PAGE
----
14/09/2015 - 06:50

Developer ousted from Karratha Hilton

14/09/2015 - 06:50


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An artist's impression of the front courtyard for the Karratha DoubleTree by Hilton.

The long-running saga of a $70 million DoubleTree by Hilton hotel in Karratha appears to have come to a close, with LandCorp terminating an exclusive working period with the developer behind the proposal.

Lands Minister Terry Redman admitted in state Parliament this week that LandCorp was back to square one on the 144-room project, and the agreement with developer Ramtron Australia had been cancelled.

Mr Redman said there was no set construction timeframe for the hotel, while its branding was also now up in the air until a new proponent was identified.

Construction on the project had first been scheduled to begin in late 2012, before Ramtron switched the location of the hotel to the Karratha Quarter town centre development, from an alternative site.

At the new site, construction was expected to kick off midway through this year, but depressed economic conditions in the Pilbara meant financing was difficult to stack up for Ramtron.

The hotel was flagged to be built using a modular construction method devised by Chinese conglomerate CIMC Modular Building Systems, which would also provide the funds for its construction.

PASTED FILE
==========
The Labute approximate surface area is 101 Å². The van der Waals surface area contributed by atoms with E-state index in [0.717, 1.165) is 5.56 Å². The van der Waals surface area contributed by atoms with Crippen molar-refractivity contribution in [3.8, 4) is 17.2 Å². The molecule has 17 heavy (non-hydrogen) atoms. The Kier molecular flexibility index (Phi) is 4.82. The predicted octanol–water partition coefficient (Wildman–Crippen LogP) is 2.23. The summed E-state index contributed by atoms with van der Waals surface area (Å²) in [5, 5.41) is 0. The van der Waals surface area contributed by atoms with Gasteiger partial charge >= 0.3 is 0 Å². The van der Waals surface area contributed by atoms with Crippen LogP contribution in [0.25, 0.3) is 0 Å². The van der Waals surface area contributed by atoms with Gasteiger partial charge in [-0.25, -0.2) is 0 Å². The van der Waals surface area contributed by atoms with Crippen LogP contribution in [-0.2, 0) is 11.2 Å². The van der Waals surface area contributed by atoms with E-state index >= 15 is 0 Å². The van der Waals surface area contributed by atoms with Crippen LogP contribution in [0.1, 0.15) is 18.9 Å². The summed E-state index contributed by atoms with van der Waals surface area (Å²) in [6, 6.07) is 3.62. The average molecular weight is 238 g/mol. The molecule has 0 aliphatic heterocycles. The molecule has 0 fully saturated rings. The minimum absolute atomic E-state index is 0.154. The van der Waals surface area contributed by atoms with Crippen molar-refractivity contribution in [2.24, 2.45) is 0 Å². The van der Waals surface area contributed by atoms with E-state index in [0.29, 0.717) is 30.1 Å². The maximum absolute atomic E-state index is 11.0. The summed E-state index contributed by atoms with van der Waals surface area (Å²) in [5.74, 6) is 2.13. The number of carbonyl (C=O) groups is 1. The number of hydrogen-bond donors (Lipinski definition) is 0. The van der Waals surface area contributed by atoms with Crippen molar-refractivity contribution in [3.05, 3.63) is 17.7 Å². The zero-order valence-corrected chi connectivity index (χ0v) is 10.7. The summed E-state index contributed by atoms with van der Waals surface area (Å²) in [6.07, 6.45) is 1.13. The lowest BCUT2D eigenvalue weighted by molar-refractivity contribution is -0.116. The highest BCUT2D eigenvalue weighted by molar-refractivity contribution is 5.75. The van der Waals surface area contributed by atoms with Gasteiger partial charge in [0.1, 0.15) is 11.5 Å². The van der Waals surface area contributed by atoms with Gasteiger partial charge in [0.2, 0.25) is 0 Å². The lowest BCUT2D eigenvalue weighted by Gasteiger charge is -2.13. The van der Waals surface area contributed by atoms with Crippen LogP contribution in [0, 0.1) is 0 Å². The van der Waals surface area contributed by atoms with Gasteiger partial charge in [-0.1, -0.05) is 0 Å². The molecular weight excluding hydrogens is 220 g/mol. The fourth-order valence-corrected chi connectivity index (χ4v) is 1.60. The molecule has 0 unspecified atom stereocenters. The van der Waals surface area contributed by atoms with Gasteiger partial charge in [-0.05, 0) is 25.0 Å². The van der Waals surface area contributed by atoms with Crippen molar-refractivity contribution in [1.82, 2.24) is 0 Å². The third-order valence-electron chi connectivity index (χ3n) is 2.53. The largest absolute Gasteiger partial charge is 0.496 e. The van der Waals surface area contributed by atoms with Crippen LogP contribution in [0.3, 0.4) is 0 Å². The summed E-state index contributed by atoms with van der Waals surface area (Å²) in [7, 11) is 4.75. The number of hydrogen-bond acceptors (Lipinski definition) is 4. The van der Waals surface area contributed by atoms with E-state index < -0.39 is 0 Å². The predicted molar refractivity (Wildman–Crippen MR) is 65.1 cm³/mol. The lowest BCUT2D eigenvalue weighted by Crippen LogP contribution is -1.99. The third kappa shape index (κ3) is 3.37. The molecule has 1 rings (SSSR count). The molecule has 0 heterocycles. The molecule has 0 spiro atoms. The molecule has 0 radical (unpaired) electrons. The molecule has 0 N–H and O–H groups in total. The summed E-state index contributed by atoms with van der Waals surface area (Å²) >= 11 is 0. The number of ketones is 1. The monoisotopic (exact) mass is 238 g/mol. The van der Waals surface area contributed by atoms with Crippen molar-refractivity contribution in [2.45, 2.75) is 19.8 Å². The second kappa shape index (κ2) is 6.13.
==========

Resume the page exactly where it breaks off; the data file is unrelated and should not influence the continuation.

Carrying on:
But Business News understands the big issue holding back the long-awaited project was its valuation – with the project simply not viable for the financiers in current economic conditions.

Ramtron was initially selected as the preferred proponent for the hotel in June 2012, following an expressions of interest process that produced bids from experienced hotel operators, including the highly-experienced WA-based Prendiville Group.

Mr Redman backed the selection of Ramtron in Parliament, saying he had confidence in LandCorp’s processes of choosing a preferred proponent.

Opposition spokesperson for Lands Ben Wyatt questioned why Ramtron had been selected despite the company having been associated with hotel proposals in Margaret River, Cape Leeuwin, Ningaloo and Beaufort Street, none of which were ever built.

Mr Redman said he couldn’t comment on the detail of the process LandCorp went through to select Ramtron, only saying it was the government agency’s core business. 


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